I had a conversation with a frustrated job seeker earlier today wherein he vented about his experiences involving companies he was applying to and interviewing with. Unfortunately, I hear stories about the kinds of scenarios this gentleman was describing almost every week.
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Here's what they typically sound like:
The company invites you in for an interview. It seems promising. They say they'll be inviting you back – and then they never call you again.
Or much of the pertinent information regarding the position in the job ad turns out to be misleading, omitted, or false.
Or they give you all sorts of weird reasons why you're not "good enough" for them. You're underqualified. You're overqualified.
Or they drag you along a lengthy process of 3-4 interviews, get your hopes up, and the hire someone else – someone they intended to hire all along.
Or they refuse to even entertain the concept of actually paying you what you're worth. They want you to give them your all, but they'll only give you crumbs in return.
Maybe you've already made this connection, but don't many of these scenarios sound awfully similar to the pitfalls of romance and dating? It's like listening to the stories of a person who seems to keep dating inconsiderate and self-absorbed people.
Here's my take on it, based on my own experiences, independent research, and interviews with experts in this area:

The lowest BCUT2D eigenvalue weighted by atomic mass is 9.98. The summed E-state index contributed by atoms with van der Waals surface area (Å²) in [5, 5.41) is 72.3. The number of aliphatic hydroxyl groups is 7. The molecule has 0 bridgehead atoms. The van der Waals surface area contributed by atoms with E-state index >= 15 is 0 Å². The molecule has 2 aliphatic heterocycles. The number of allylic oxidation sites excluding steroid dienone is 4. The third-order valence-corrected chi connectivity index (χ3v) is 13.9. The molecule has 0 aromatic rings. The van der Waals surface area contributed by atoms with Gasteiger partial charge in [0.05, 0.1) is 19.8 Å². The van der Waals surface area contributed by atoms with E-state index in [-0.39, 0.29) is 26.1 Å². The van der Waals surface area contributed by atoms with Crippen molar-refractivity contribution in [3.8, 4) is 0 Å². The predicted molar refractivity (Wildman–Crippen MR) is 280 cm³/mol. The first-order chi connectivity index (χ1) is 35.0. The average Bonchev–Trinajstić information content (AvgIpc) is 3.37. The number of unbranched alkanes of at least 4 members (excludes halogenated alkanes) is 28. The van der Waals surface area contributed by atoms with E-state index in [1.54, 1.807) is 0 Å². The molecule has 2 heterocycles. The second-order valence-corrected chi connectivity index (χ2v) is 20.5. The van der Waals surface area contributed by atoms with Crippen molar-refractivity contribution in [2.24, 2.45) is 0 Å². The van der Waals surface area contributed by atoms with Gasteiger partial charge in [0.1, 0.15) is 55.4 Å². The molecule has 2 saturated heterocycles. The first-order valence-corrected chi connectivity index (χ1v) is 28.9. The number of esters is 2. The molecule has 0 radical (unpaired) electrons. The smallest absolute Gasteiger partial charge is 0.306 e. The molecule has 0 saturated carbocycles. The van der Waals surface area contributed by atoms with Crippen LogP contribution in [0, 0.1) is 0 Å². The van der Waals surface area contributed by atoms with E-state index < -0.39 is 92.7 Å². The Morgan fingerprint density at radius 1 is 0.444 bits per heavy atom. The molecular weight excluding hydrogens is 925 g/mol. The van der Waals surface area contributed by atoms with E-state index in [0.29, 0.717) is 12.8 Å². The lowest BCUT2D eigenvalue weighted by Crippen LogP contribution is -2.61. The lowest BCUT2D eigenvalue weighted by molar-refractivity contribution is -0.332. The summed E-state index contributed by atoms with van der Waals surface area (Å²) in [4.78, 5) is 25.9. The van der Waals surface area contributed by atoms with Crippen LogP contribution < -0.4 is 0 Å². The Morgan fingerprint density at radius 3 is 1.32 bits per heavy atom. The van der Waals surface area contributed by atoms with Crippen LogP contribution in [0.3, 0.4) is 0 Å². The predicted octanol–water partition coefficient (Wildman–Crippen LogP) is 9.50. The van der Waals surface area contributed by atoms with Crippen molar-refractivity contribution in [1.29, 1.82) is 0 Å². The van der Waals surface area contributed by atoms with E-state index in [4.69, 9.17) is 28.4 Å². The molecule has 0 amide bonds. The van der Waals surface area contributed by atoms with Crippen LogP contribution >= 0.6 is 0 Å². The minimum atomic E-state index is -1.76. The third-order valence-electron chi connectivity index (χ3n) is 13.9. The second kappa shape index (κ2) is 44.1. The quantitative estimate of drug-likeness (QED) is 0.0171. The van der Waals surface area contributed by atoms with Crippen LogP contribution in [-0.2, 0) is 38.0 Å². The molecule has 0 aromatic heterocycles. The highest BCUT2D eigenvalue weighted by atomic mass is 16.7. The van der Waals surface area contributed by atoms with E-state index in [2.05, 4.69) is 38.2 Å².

There Are Definitely More 'Unhealthy' Companies Out There Than Ever Before
Automation and rapid advancements in technology have created a huge disconnect between employer and candidate in the initial "courtship" stages of the hiring process. It seems both sides have not yet fully adjusted to the new realities of hiring in the digital age.
For example, many companies have yet to realize that the qualification standards in their job posts are ridiculously unrealistic. As a result, the only candidates passing through the online gates are those who aren't being completely honest about their real qualifications!
What's the Solution Here?
For job seekers, the best advice is to start where they are – that is, job seekers should try to be open to the possibility that there are good companies to work for, even if their recent experiences suggest otherwise.
Here are four things I did in my own job search to change my belief that there were no more good companies out there and to attract great employers:
1. I Clarified for Myself What I Wanted and Didn't Want Out of a Job
I began to write down what I wanted from work, and I often read the list aloud to myself. I found that it wasn't enough to simply think about previous good experiences at work. I had to really dig deep and do the inner work of figuring out what I needed.
I wrote out what I wanted, what I didn't want, and what I could best contribute to an organization. I also became open to seeking out experts in the career industry and learning from them. I can be very stubborn at times, so it was difficult – but worth it – to become more humble and teachable in this regard.
2. I 'Reprogrammed' Myself
Whereas I used to obsess over problems, I taught myself to look for and focus on solutions and opportunities instead. This was not an easy endeavor, but I got to a place where I realized it was pointless to wish things were different. Instead, I had to accept the moment as it was.